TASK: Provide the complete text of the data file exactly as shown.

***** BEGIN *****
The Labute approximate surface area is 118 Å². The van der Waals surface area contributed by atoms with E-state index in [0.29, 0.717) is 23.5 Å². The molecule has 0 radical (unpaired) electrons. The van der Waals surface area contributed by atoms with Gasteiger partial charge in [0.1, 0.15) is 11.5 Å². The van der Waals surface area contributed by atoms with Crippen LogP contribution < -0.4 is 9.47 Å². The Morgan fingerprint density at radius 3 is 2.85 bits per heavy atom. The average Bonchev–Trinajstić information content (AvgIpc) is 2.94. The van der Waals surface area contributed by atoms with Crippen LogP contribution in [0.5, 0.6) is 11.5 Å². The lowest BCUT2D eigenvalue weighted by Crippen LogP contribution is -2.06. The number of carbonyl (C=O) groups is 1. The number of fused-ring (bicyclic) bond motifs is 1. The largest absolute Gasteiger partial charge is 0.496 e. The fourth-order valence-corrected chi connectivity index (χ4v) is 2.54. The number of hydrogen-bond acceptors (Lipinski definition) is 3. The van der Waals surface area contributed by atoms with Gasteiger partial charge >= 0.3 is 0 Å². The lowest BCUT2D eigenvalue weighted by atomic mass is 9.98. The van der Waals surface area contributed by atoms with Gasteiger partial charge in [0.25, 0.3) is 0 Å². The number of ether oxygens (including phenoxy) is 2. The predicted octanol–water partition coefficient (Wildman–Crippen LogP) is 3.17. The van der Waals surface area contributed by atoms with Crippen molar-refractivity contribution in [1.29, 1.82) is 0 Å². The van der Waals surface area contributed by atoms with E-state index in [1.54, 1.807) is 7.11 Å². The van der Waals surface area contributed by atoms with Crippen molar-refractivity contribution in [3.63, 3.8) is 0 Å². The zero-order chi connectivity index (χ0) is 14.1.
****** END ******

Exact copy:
The Labute approximate surface area is 118 Å². The van der Waals surface area contributed by atoms with E-state index in [0.29, 0.717) is 23.5 Å². The molecule has 0 radical (unpaired) electrons. The van der Waals surface area contributed by atoms with Gasteiger partial charge in [0.1, 0.15) is 11.5 Å². The van der Waals surface area contributed by atoms with Crippen LogP contribution < -0.4 is 9.47 Å². The Morgan fingerprint density at radius 3 is 2.85 bits per heavy atom. The average Bonchev–Trinajstić information content (AvgIpc) is 2.94. The van der Waals surface area contributed by atoms with Crippen LogP contribution in [0.5, 0.6) is 11.5 Å². The lowest BCUT2D eigenvalue weighted by Crippen LogP contribution is -2.06. The number of carbonyl (C=O) groups is 1. The number of fused-ring (bicyclic) bond motifs is 1. The largest absolute Gasteiger partial charge is 0.496 e. The fourth-order valence-corrected chi connectivity index (χ4v) is 2.54. The number of hydrogen-bond acceptors (Lipinski definition) is 3. The van der Waals surface area contributed by atoms with Gasteiger partial charge >= 0.3 is 0 Å². The lowest BCUT2D eigenvalue weighted by atomic mass is 9.98. The van der Waals surface area contributed by atoms with Gasteiger partial charge in [0.25, 0.3) is 0 Å². The number of ether oxygens (including phenoxy) is 2. The predicted octanol–water partition coefficient (Wildman–Crippen LogP) is 3.17. The van der Waals surface area contributed by atoms with Crippen molar-refractivity contribution in [1.29, 1.82) is 0 Å². The van der Waals surface area contributed by atoms with E-state index in [1.54, 1.807) is 7.11 Å². The van der Waals surface area contributed by atoms with Crippen molar-refractivity contribution in [3.63, 3.8) is 0 Å². The zero-order chi connectivity index (χ0) is 14.1.